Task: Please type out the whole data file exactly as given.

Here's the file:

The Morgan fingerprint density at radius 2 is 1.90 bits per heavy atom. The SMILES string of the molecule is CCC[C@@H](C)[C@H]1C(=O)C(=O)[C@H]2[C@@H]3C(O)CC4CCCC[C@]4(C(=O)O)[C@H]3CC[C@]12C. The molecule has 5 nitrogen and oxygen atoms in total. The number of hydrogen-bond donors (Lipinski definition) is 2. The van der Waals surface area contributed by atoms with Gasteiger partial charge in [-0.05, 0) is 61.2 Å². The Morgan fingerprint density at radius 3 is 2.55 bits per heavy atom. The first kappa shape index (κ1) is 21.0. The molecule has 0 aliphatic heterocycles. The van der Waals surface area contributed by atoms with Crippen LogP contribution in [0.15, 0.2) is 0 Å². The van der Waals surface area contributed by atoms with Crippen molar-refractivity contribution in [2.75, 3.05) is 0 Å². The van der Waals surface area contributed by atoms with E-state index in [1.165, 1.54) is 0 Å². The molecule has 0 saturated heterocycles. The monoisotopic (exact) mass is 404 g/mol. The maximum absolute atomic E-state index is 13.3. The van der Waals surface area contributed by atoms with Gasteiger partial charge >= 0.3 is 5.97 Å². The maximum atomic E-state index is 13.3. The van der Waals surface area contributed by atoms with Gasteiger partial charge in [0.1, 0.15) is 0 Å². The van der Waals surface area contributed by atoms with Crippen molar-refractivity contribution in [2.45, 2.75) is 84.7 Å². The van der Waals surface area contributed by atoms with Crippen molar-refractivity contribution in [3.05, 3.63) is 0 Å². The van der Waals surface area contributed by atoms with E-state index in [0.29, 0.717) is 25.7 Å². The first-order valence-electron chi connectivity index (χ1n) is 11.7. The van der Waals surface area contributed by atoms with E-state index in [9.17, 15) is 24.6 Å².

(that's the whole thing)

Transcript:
The Morgan fingerprint density at radius 2 is 1.90 bits per heavy atom. The SMILES string of the molecule is CCC[C@@H](C)[C@H]1C(=O)C(=O)[C@H]2[C@@H]3C(O)CC4CCCC[C@]4(C(=O)O)[C@H]3CC[C@]12C. The molecule has 5 nitrogen and oxygen atoms in total. The number of hydrogen-bond donors (Lipinski definition) is 2. The van der Waals surface area contributed by atoms with Gasteiger partial charge in [-0.05, 0) is 61.2 Å². The Morgan fingerprint density at radius 3 is 2.55 bits per heavy atom. The first kappa shape index (κ1) is 21.0. The molecule has 0 aliphatic heterocycles. The van der Waals surface area contributed by atoms with Crippen LogP contribution in [0.15, 0.2) is 0 Å². The van der Waals surface area contributed by atoms with Crippen molar-refractivity contribution in [2.75, 3.05) is 0 Å². The van der Waals surface area contributed by atoms with E-state index in [1.165, 1.54) is 0 Å². The molecule has 0 saturated heterocycles. The monoisotopic (exact) mass is 404 g/mol. The maximum absolute atomic E-state index is 13.3. The van der Waals surface area contributed by atoms with Gasteiger partial charge >= 0.3 is 5.97 Å². The maximum atomic E-state index is 13.3. The van der Waals surface area contributed by atoms with Gasteiger partial charge in [0.1, 0.15) is 0 Å². The van der Waals surface area contributed by atoms with Crippen molar-refractivity contribution in [2.45, 2.75) is 84.7 Å². The van der Waals surface area contributed by atoms with Crippen molar-refractivity contribution in [3.05, 3.63) is 0 Å². The van der Waals surface area contributed by atoms with E-state index in [0.29, 0.717) is 25.7 Å². The first-order valence-electron chi connectivity index (χ1n) is 11.7. The van der Waals surface area contributed by atoms with E-state index in [9.17, 15) is 24.6 Å².